Returning home from successful seminars such as the one in Louisville, I cannot help but reflect on the number of really sincere and enlightened people I have come to know who are really spread throughout this land. I thought again of my conviction that this Constitution will not be saved in Washington. It will be saved by the citizens of this nation who love and cherish freedom- those who subscribe to and abide by the principles of the Constitution. One of the side benefits of teaching around the nation is to get to see how these great people seem to be sprinkled out all over and are rising to the forefront of service and influence in their communities.
One of my goals each month is to share with you the enthusiasm I see as more people catch fire with the Founders’ message. Something is happening out there even amidst the swirling waters of opposition. The Spirit of Liberty seems to be awakening in the hearts of good people everywhere.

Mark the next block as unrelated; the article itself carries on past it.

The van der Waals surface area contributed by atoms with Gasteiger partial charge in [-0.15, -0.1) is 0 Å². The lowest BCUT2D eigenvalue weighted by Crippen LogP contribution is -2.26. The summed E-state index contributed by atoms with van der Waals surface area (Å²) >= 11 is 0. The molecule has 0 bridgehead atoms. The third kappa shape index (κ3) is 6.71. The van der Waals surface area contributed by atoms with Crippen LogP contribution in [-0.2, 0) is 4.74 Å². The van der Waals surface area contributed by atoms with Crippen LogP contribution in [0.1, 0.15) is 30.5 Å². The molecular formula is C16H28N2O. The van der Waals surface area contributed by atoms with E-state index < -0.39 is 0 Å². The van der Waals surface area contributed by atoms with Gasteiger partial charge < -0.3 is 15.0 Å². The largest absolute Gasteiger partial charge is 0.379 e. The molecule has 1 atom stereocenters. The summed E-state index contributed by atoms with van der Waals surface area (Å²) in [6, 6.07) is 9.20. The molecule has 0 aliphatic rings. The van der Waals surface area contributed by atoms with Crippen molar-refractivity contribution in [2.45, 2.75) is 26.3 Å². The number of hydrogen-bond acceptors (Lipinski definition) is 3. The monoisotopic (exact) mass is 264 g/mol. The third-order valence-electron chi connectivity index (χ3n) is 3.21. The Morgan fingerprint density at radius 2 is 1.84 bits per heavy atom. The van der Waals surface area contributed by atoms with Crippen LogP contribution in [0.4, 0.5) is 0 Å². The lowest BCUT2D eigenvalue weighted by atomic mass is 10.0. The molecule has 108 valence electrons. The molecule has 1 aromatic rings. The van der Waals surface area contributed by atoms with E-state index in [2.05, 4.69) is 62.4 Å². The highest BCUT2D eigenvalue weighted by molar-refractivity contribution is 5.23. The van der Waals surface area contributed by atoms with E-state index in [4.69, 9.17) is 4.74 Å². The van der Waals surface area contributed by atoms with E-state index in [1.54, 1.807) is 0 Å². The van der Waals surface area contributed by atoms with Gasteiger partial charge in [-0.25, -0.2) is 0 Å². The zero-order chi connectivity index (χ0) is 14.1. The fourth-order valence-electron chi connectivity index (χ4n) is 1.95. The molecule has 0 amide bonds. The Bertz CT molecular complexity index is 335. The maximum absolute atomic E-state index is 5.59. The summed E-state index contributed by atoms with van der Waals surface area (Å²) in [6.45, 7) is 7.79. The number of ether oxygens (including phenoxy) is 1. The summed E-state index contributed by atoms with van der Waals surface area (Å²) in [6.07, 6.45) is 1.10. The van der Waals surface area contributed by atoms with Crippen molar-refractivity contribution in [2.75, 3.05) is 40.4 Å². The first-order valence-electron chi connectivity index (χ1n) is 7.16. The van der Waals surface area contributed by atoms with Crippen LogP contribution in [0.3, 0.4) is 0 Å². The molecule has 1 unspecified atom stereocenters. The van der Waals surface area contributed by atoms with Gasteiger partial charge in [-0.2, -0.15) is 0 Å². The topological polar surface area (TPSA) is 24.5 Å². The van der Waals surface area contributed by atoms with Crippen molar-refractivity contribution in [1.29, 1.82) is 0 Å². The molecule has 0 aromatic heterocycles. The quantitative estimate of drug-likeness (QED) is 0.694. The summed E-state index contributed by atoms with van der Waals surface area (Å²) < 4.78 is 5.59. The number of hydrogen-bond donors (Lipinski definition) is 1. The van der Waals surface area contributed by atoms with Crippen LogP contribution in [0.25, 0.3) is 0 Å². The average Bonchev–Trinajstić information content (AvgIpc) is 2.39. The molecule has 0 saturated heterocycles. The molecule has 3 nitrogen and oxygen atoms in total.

Please refer to the reverse side of our enclosed product flyer and let us know if you can sponsor a seminar in your area, or if you can only attend when one does come to your area. We also hope each of you can see fit to financially support this cause by pledging a monthly donation amount.
Last minute note!! We have just scheduled a Making of America Seminar during Constitution Week, on Saturday, Sept 23, near Independence Hall in Philadelphia. Hostess is Catherine Bonaventura at 215-750-1703.